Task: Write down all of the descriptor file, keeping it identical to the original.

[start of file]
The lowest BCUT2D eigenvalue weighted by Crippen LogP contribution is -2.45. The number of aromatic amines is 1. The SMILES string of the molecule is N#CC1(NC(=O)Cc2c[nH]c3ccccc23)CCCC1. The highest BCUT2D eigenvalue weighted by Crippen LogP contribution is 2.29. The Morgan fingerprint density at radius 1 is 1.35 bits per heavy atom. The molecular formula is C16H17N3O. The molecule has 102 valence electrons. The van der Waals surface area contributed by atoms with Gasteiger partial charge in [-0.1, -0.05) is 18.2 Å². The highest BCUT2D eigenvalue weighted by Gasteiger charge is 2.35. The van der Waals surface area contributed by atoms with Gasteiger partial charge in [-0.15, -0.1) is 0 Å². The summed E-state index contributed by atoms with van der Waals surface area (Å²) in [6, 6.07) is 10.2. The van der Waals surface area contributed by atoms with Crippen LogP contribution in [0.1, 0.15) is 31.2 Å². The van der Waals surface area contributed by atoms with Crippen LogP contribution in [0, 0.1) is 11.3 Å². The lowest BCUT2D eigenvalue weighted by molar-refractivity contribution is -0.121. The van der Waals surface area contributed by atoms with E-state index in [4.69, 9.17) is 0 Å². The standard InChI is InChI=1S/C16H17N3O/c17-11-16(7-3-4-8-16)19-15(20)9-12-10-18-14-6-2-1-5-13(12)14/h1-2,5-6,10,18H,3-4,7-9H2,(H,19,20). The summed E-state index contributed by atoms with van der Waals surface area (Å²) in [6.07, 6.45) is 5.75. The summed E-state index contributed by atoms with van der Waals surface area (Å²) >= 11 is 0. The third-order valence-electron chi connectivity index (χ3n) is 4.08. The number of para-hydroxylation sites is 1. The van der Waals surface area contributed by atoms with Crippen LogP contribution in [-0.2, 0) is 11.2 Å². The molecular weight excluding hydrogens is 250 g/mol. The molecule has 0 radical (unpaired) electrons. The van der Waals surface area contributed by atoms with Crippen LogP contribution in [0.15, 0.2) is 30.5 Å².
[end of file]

The lowest BCUT2D eigenvalue weighted by Crippen LogP contribution is -2.45. The number of aromatic amines is 1. The SMILES string of the molecule is N#CC1(NC(=O)Cc2c[nH]c3ccccc23)CCCC1. The highest BCUT2D eigenvalue weighted by Crippen LogP contribution is 2.29. The Morgan fingerprint density at radius 1 is 1.35 bits per heavy atom. The molecular formula is C16H17N3O. The molecule has 102 valence electrons. The van der Waals surface area contributed by atoms with Gasteiger partial charge in [-0.1, -0.05) is 18.2 Å². The highest BCUT2D eigenvalue weighted by Gasteiger charge is 2.35. The van der Waals surface area contributed by atoms with Gasteiger partial charge in [-0.15, -0.1) is 0 Å². The summed E-state index contributed by atoms with van der Waals surface area (Å²) in [6, 6.07) is 10.2. The van der Waals surface area contributed by atoms with Crippen LogP contribution in [0.1, 0.15) is 31.2 Å². The van der Waals surface area contributed by atoms with Crippen LogP contribution in [0, 0.1) is 11.3 Å². The lowest BCUT2D eigenvalue weighted by molar-refractivity contribution is -0.121. The van der Waals surface area contributed by atoms with E-state index in [4.69, 9.17) is 0 Å². The standard InChI is InChI=1S/C16H17N3O/c17-11-16(7-3-4-8-16)19-15(20)9-12-10-18-14-6-2-1-5-13(12)14/h1-2,5-6,10,18H,3-4,7-9H2,(H,19,20). The summed E-state index contributed by atoms with van der Waals surface area (Å²) in [6.07, 6.45) is 5.75. The summed E-state index contributed by atoms with van der Waals surface area (Å²) >= 11 is 0. The third-order valence-electron chi connectivity index (χ3n) is 4.08. The number of para-hydroxylation sites is 1. The van der Waals surface area contributed by atoms with Crippen LogP contribution in [-0.2, 0) is 11.2 Å². The molecular weight excluding hydrogens is 250 g/mol. The molecule has 0 radical (unpaired) electrons. The van der Waals surface area contributed by atoms with Crippen LogP contribution in [0.15, 0.2) is 30.5 Å².